|What is the
of a Television Screen?
July 15, 1999
Complex Web sites frequently look best on high-resolution screens that display the finer points of graphics and text. Accordingly, the resolution of a television when used as the WebTV display is a common developer concern. To address this, it is important to clearly define the term "resolution":
This article will clarify the meaning of each definition of "resolution" as well as its significance for Web design.
Resolution as Screen Size
Computer monitors and television screens both rely on the same cathode ray tube (CRT) technology first developed over a century ago. The inside of a television or computer screen is lined with light-emitting phosphors. These phosphors are grouped in threes, with a red, green, and blue phosphors all next to each other.
When hit from behind by a trio of electron beams, these phosphors will all glow at different intensities, producing millions of different colors. By traveling left to right across the screen in a series of thin rows (called "scan lines"), the electron beams can create a convincing image. For a far more detailed explanation, consult this excellent tutorial.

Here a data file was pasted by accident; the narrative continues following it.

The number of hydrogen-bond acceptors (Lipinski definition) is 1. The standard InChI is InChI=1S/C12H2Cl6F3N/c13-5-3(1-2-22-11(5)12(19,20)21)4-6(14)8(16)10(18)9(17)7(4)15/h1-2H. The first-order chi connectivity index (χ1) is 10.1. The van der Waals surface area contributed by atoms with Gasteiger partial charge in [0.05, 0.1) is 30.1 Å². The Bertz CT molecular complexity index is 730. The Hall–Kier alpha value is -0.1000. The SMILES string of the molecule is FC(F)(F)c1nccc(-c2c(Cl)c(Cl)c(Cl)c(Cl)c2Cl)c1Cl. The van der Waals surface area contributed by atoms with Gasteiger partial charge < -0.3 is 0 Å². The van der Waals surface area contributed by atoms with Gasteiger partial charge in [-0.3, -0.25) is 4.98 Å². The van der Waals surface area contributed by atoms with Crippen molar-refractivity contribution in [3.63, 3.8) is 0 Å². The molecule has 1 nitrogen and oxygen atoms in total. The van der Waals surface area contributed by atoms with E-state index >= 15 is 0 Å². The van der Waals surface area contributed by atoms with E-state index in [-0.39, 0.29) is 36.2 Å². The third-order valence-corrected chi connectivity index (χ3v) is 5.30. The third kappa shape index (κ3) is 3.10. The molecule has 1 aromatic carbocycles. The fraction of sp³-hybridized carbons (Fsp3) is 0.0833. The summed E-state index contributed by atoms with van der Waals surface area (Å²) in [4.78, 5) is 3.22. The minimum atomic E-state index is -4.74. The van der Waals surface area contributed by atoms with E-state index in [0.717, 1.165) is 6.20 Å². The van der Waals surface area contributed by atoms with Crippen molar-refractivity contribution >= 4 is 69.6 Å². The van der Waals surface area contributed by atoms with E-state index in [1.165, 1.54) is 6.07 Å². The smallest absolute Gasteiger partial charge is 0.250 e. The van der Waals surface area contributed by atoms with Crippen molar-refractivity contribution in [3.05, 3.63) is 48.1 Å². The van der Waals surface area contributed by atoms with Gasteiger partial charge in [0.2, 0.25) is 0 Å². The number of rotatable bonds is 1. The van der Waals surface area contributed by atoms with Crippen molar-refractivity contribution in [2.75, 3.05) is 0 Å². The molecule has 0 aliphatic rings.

Each group of three phosphors is called a pixel, or a dot. If you have a magnifying glass or exceptionally good eyes, you may be able to differentiate each individual phosphor simply by scrutinizing your computer screen. The number of dots horizontally across the screen will determine the maximum resolution that the CRT can display. To properly display 1600 by 1200 resolution, a monitor must have at least 1600 pixels horizontally and at least 1200 scan lines.
This brings us to televisions. Television signals, by convention, contain information for 525 scan lines. Even if a television set were capable of displaying more lines, there wouldn't be any information to put in them! Thus, the screen resolution that you see on your television today was determined more by the FCC than by Sony or WebTV Networks. While the display dimensions on a computer screen are limited only by the hardware circuitry, analog television screens are limited by the signal they receive.
The Vertical Blanking Interval
Even though there are 525 scan lines in a television frame, not all of those lines are visible. The electron beam that travels left to right all the way down the screen must have time to return to the top of the screen after drawing each field. The time allocated to travel from the bottom to the top of the screen is called the vertical blanking interval (VBI), and is equivalent to the time required to draw 42 lines.